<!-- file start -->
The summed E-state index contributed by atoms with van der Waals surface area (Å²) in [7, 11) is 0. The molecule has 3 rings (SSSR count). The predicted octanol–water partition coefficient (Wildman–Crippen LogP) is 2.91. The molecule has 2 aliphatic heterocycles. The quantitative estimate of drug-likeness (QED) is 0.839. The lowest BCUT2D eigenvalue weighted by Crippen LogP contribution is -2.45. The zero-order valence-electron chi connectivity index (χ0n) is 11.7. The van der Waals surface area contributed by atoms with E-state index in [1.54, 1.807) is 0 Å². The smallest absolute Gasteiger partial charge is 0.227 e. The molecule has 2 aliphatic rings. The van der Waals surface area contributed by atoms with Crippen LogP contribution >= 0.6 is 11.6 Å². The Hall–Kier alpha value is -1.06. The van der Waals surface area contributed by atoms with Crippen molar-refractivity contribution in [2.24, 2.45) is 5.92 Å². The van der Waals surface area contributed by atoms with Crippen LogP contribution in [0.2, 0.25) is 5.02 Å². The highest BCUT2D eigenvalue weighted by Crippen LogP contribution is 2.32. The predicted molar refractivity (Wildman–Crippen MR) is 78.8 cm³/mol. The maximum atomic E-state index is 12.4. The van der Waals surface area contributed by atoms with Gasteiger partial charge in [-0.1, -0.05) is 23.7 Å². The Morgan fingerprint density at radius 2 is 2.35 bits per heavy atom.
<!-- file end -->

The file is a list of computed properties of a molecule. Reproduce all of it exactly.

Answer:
The summed E-state index contributed by atoms with van der Waals surface area (Å²) in [7, 11) is 0. The molecule has 3 rings (SSSR count). The predicted octanol–water partition coefficient (Wildman–Crippen LogP) is 2.91. The molecule has 2 aliphatic heterocycles. The quantitative estimate of drug-likeness (QED) is 0.839. The lowest BCUT2D eigenvalue weighted by Crippen LogP contribution is -2.45. The zero-order valence-electron chi connectivity index (χ0n) is 11.7. The van der Waals surface area contributed by atoms with E-state index in [1.54, 1.807) is 0 Å². The smallest absolute Gasteiger partial charge is 0.227 e. The molecule has 2 aliphatic rings. The van der Waals surface area contributed by atoms with Crippen LogP contribution >= 0.6 is 11.6 Å². The Hall–Kier alpha value is -1.06. The van der Waals surface area contributed by atoms with Crippen molar-refractivity contribution in [2.24, 2.45) is 5.92 Å². The van der Waals surface area contributed by atoms with Crippen LogP contribution in [0.2, 0.25) is 5.02 Å². The highest BCUT2D eigenvalue weighted by Crippen LogP contribution is 2.32. The predicted molar refractivity (Wildman–Crippen MR) is 78.8 cm³/mol. The maximum atomic E-state index is 12.4. The van der Waals surface area contributed by atoms with Gasteiger partial charge in [-0.1, -0.05) is 23.7 Å². The Morgan fingerprint density at radius 2 is 2.35 bits per heavy atom.